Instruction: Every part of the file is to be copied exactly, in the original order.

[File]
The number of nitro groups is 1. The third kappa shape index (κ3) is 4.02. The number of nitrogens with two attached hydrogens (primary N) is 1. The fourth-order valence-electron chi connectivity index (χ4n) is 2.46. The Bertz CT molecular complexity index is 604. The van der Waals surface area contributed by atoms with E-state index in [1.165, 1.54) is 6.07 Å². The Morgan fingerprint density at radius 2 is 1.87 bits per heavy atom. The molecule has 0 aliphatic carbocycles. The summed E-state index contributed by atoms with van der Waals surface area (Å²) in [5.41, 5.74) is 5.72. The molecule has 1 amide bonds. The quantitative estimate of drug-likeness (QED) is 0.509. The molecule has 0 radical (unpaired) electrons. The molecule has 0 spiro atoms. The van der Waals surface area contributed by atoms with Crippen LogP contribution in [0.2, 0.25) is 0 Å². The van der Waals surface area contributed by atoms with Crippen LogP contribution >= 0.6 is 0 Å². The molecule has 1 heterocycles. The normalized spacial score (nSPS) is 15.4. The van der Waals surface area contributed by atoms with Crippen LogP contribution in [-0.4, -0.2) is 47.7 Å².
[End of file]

The number of nitro groups is 1. The third kappa shape index (κ3) is 4.02. The number of nitrogens with two attached hydrogens (primary N) is 1. The fourth-order valence-electron chi connectivity index (χ4n) is 2.46. The Bertz CT molecular complexity index is 604. The van der Waals surface area contributed by atoms with E-state index in [1.165, 1.54) is 6.07 Å². The Morgan fingerprint density at radius 2 is 1.87 bits per heavy atom. The molecule has 0 aliphatic carbocycles. The summed E-state index contributed by atoms with van der Waals surface area (Å²) in [5.41, 5.74) is 5.72. The molecule has 1 amide bonds. The quantitative estimate of drug-likeness (QED) is 0.509. The molecule has 0 radical (unpaired) electrons. The molecule has 0 spiro atoms. The van der Waals surface area contributed by atoms with Crippen LogP contribution in [0.2, 0.25) is 0 Å². The van der Waals surface area contributed by atoms with Crippen LogP contribution >= 0.6 is 0 Å². The molecule has 1 heterocycles. The normalized spacial score (nSPS) is 15.4. The van der Waals surface area contributed by atoms with Crippen LogP contribution in [-0.4, -0.2) is 47.7 Å².